[Vision2020] DISCOVER Vol. 28 No. 01 | January 2007

Art Deco deco at moscow.com
Fri Dec 29 07:13:01 PST 2006

            The current issue of Discover Magazine contain a list of what they consider the 100 most important science discoveries of 2006.

            Below are two.  The photos of the Muir Glacier retreat are very sobering.


            The Top 8 Earth Science Stories of 2006 
            Global warming as hot topic, water worlds under Antarctic ice, King Tut's alien heat source, and more 
            DISCOVER Vol. 28 No. 01 | January 2007 

4 The World Melts and the Masses Mobilize
"Oops, something is happening now, climate is changing really fast"...

20 Global Warming Leaves Its Marks
Sixteen places where global warming is apparent...

35 Melting Permafrost May Rev Up Global Warming
Defrosting could release nearly 1,000 gigatons of carbon and hasten global warming...

52 Storms May Be Getting Worse
Is global warming leading to more extreme weather?

61 Ancient Rain Settles Sierra's Age
Geologists settled a dispute over the age of the Sierra Nevada range by studying gravel that was soaked with ancient rainwater...

81 Tut Jewel Formed by Asteroid Impact
The central jewel in King Tutankhamen's pectoral gear may have been literally out of this world...

82 Secret Lakes Lie Under Polar Ice
Scientists have found evidence of subglacial lakes and rivers far under the surface of Antarctica...

90 Drillers Tap into Foundation of Earth's Crust
Geologists successfully drilled into the bottom layer of the ocean's crust for the first time...


4 The World Melts and the Masses Mobilize


      When Muir Glacier in Alaska was photographed by William Field in 1941 (top), parts of it were more than 200 feet thick. Since then it has retreated more than 12 miles. A photograph taken at the same spot by Bruce Molnia in 2004 (below) shows that the melted glacier's once-barren banks are now covered with trees and other vegetation.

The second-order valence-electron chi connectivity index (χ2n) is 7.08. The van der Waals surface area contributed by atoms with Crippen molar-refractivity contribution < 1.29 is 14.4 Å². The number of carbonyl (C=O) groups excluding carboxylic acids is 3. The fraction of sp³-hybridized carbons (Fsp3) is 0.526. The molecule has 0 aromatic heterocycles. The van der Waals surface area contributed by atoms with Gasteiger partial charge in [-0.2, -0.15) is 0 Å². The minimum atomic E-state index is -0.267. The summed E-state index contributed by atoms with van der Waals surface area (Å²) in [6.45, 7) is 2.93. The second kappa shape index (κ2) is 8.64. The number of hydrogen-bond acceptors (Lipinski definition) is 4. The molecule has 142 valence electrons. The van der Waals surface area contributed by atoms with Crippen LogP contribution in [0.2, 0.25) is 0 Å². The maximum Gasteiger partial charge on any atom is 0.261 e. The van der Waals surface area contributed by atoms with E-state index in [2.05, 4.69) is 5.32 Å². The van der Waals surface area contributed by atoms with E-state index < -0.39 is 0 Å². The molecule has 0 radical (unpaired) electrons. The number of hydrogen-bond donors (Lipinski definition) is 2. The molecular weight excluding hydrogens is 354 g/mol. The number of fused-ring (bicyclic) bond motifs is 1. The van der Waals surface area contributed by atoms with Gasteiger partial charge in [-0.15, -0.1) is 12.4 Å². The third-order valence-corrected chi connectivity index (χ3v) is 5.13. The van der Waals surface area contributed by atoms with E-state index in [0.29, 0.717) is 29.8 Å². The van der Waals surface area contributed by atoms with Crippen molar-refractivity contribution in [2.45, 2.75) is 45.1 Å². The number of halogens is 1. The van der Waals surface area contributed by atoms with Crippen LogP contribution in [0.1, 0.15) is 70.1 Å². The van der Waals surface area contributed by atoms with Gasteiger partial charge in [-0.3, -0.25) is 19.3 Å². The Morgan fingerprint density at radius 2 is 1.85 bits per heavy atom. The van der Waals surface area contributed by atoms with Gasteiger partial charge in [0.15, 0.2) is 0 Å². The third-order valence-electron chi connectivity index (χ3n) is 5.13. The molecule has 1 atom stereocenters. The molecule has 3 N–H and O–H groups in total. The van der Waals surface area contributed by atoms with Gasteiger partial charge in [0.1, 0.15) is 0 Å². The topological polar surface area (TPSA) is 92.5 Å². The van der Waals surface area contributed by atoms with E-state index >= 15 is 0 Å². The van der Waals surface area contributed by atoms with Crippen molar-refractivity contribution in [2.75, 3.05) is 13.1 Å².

With an almighty crash, a mass of rock half the size of the Empire State Building dropped off the side of the Eiger Mountain in Switzerland last July 13. Thousands of tourists had flocked to see it fall, toasting its collapse with beer and cheers. Geologists had predicted the plunge for weeks, citing the retreat of an underlying glacier that had held the rock in place. Two days later, glaciologists at the University of Zurich reported that the area covered by alpine glaciers had shrunk by 50 percent in the past 150 years. They also predicted that if Earth's temperature rises by 5 degrees Fahrenheit, 80 percent of alpine glaciers will be gone by 2100. The loss is more than cosmetic: The Alps supply a crucial source of water for irrigating crops across Europe. "If they disappear," says study author Martin Hoelzle of the University of Zurich, "a lot of people will realize, oops, something is happening now, climate is changing really fast."

In 2006 signs of warming amassed so quickly that it was scarcely possible to keep track of them. A major study of Greenland showed that the landmass lost 100 billion metric tons of ice between 2003 and 2005, a melt rate three times faster than that seen five years ago and one that could be contributing to sea-level rise. A separate report indicated that the rate of global sea-level rise had accelerated during the 20th century; if it continues as predicted, by 2100 seas will lap shores 12 inches higher than they did in 1990.

"Should we be worried about this? By all means," says geoscientist Michael Oppenheimer of Princeton University. "Partly because you can't put the ice back once you lose it. The amount of warming that's already built in the system would bring Earth's temperature close to what it was when the sea level was 13 to 20 feet higher. If we don't act to cut emissions, there may not be time left to avoid this outcome. It may be that we're very close to the point where an irreversible and relatively rapid rise in sea level will occur that's enough to obliterate coastal civilization as we know it."

There is little doubt these changes are human induced, as the Bush administration-appointed federal Climate Change Science Program conceded in May. The panel reported that the world is warming throughout the lower atmosphere, as climate models had predicted, and acknowledged "clear evidence of human influences on the climate system." A study in February reported that heat-trapping greenhouse gases, such as carbon dioxide and methane, are being released at a rate 30 times faster than they were during a well-studied climate shift 55 million years ago that triggered an extreme period of warming. "It is as clear as a bell that the rapid warming of the past 30 years is due to increasing human-made greenhouse gases," says physicist James Hansen, director of NASA's Goddard Institute for Space Studies in New York and a leading authority on climate change.